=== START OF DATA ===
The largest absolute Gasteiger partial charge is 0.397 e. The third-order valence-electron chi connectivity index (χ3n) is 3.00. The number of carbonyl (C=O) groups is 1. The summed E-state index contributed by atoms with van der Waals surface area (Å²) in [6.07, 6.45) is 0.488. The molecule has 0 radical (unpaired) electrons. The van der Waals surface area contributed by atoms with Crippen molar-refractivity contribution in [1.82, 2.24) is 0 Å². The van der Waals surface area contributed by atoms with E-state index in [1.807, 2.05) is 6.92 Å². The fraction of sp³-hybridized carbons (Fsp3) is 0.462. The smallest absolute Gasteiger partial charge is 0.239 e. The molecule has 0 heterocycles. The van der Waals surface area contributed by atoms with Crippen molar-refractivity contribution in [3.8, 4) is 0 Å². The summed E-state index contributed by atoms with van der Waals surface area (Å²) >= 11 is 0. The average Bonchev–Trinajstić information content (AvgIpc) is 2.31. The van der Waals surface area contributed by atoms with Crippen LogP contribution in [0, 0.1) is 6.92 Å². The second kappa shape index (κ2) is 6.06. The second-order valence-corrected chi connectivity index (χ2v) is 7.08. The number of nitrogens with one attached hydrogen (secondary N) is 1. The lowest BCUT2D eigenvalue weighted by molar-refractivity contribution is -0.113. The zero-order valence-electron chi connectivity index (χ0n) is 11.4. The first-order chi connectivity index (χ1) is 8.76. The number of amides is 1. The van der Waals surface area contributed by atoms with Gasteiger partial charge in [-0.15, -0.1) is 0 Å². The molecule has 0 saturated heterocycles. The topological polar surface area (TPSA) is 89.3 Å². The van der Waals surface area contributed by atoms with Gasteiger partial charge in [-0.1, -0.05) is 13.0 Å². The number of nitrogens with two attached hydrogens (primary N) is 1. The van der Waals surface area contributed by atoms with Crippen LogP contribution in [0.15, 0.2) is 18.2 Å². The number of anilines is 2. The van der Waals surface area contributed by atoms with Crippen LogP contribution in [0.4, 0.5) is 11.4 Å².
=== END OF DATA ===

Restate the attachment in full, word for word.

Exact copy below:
The largest absolute Gasteiger partial charge is 0.397 e. The third-order valence-electron chi connectivity index (χ3n) is 3.00. The number of carbonyl (C=O) groups is 1. The summed E-state index contributed by atoms with van der Waals surface area (Å²) in [6.07, 6.45) is 0.488. The molecule has 0 radical (unpaired) electrons. The van der Waals surface area contributed by atoms with Crippen molar-refractivity contribution in [1.82, 2.24) is 0 Å². The van der Waals surface area contributed by atoms with E-state index in [1.807, 2.05) is 6.92 Å². The fraction of sp³-hybridized carbons (Fsp3) is 0.462. The smallest absolute Gasteiger partial charge is 0.239 e. The molecule has 0 heterocycles. The van der Waals surface area contributed by atoms with Crippen molar-refractivity contribution in [3.8, 4) is 0 Å². The summed E-state index contributed by atoms with van der Waals surface area (Å²) >= 11 is 0. The average Bonchev–Trinajstić information content (AvgIpc) is 2.31. The van der Waals surface area contributed by atoms with Crippen LogP contribution in [0, 0.1) is 6.92 Å². The second kappa shape index (κ2) is 6.06. The second-order valence-corrected chi connectivity index (χ2v) is 7.08. The number of nitrogens with one attached hydrogen (secondary N) is 1. The lowest BCUT2D eigenvalue weighted by molar-refractivity contribution is -0.113. The zero-order valence-electron chi connectivity index (χ0n) is 11.4. The first-order chi connectivity index (χ1) is 8.76. The number of amides is 1. The van der Waals surface area contributed by atoms with Gasteiger partial charge in [-0.15, -0.1) is 0 Å². The molecule has 0 saturated heterocycles. The topological polar surface area (TPSA) is 89.3 Å². The van der Waals surface area contributed by atoms with Gasteiger partial charge in [-0.1, -0.05) is 13.0 Å². The number of nitrogens with two attached hydrogens (primary N) is 1. The van der Waals surface area contributed by atoms with Crippen LogP contribution in [0.15, 0.2) is 18.2 Å². The number of anilines is 2. The van der Waals surface area contributed by atoms with Crippen LogP contribution in [0.4, 0.5) is 11.4 Å².